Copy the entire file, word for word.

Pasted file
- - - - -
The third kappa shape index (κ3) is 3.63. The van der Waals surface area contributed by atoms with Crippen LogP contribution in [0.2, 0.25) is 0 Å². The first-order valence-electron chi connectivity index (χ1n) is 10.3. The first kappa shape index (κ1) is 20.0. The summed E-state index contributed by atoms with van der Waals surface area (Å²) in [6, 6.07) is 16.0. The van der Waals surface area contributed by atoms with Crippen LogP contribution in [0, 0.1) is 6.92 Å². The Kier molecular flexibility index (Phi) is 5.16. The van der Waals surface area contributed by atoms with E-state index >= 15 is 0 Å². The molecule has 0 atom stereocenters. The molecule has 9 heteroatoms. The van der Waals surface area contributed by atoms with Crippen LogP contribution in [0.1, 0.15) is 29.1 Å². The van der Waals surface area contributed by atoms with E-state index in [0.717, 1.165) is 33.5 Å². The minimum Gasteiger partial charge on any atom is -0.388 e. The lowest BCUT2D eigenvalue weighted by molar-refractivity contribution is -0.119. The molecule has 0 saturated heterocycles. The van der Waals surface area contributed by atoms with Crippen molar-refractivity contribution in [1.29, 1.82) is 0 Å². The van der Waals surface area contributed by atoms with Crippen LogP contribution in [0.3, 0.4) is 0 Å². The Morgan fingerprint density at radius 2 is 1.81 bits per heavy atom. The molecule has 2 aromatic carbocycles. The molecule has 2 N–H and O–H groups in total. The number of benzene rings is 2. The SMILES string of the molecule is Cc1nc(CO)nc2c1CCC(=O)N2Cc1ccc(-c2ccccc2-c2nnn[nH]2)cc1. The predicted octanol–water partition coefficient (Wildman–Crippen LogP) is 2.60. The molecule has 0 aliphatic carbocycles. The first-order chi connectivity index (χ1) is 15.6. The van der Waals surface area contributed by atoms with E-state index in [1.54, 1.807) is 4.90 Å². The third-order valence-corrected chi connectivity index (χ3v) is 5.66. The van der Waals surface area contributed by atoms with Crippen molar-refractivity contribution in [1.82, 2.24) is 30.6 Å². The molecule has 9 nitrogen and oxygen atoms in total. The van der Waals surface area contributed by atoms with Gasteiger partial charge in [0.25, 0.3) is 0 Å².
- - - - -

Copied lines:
The third kappa shape index (κ3) is 3.63. The van der Waals surface area contributed by atoms with Crippen LogP contribution in [0.2, 0.25) is 0 Å². The first-order valence-electron chi connectivity index (χ1n) is 10.3. The first kappa shape index (κ1) is 20.0. The summed E-state index contributed by atoms with van der Waals surface area (Å²) in [6, 6.07) is 16.0. The van der Waals surface area contributed by atoms with Crippen LogP contribution in [0, 0.1) is 6.92 Å². The Kier molecular flexibility index (Phi) is 5.16. The van der Waals surface area contributed by atoms with E-state index >= 15 is 0 Å². The molecule has 0 atom stereocenters. The molecule has 9 heteroatoms. The van der Waals surface area contributed by atoms with Crippen LogP contribution in [0.1, 0.15) is 29.1 Å². The van der Waals surface area contributed by atoms with E-state index in [0.717, 1.165) is 33.5 Å². The minimum Gasteiger partial charge on any atom is -0.388 e. The lowest BCUT2D eigenvalue weighted by molar-refractivity contribution is -0.119. The molecule has 0 saturated heterocycles. The van der Waals surface area contributed by atoms with Crippen molar-refractivity contribution in [1.29, 1.82) is 0 Å². The van der Waals surface area contributed by atoms with Crippen LogP contribution in [0.3, 0.4) is 0 Å². The Morgan fingerprint density at radius 2 is 1.81 bits per heavy atom. The molecule has 2 aromatic carbocycles. The molecule has 2 N–H and O–H groups in total. The number of benzene rings is 2. The SMILES string of the molecule is Cc1nc(CO)nc2c1CCC(=O)N2Cc1ccc(-c2ccccc2-c2nnn[nH]2)cc1. The predicted octanol–water partition coefficient (Wildman–Crippen LogP) is 2.60. The molecule has 0 aliphatic carbocycles. The first-order chi connectivity index (χ1) is 15.6. The van der Waals surface area contributed by atoms with E-state index in [1.54, 1.807) is 4.90 Å². The third-order valence-corrected chi connectivity index (χ3v) is 5.66. The van der Waals surface area contributed by atoms with Crippen molar-refractivity contribution in [1.82, 2.24) is 30.6 Å². The molecule has 9 nitrogen and oxygen atoms in total. The van der Waals surface area contributed by atoms with Gasteiger partial charge in [0.25, 0.3) is 0 Å².